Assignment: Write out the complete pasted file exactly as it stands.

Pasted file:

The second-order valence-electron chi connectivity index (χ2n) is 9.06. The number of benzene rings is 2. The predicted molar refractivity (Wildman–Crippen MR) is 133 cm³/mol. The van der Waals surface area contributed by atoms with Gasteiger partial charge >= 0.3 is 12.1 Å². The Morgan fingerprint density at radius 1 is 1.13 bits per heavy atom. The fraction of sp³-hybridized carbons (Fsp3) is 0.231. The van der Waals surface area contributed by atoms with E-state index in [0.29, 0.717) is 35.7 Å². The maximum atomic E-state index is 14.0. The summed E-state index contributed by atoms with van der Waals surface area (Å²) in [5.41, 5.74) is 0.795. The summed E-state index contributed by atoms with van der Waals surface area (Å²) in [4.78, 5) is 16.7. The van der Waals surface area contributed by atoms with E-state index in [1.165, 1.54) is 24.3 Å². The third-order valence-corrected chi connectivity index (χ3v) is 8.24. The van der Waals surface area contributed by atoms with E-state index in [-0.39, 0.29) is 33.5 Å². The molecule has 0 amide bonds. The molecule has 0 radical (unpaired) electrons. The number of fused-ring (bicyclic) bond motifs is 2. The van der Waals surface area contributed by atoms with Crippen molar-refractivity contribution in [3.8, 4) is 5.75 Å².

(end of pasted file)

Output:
The second-order valence-electron chi connectivity index (χ2n) is 9.06. The number of benzene rings is 2. The predicted molar refractivity (Wildman–Crippen MR) is 133 cm³/mol. The van der Waals surface area contributed by atoms with Gasteiger partial charge >= 0.3 is 12.1 Å². The Morgan fingerprint density at radius 1 is 1.13 bits per heavy atom. The fraction of sp³-hybridized carbons (Fsp3) is 0.231. The van der Waals surface area contributed by atoms with E-state index in [0.29, 0.717) is 35.7 Å². The maximum atomic E-state index is 14.0. The summed E-state index contributed by atoms with van der Waals surface area (Å²) in [5.41, 5.74) is 0.795. The summed E-state index contributed by atoms with van der Waals surface area (Å²) in [4.78, 5) is 16.7. The van der Waals surface area contributed by atoms with E-state index in [1.165, 1.54) is 24.3 Å². The third-order valence-corrected chi connectivity index (χ3v) is 8.24. The van der Waals surface area contributed by atoms with E-state index in [-0.39, 0.29) is 33.5 Å². The molecule has 0 amide bonds. The molecule has 0 radical (unpaired) electrons. The number of fused-ring (bicyclic) bond motifs is 2. The van der Waals surface area contributed by atoms with Crippen molar-refractivity contribution in [3.8, 4) is 5.75 Å².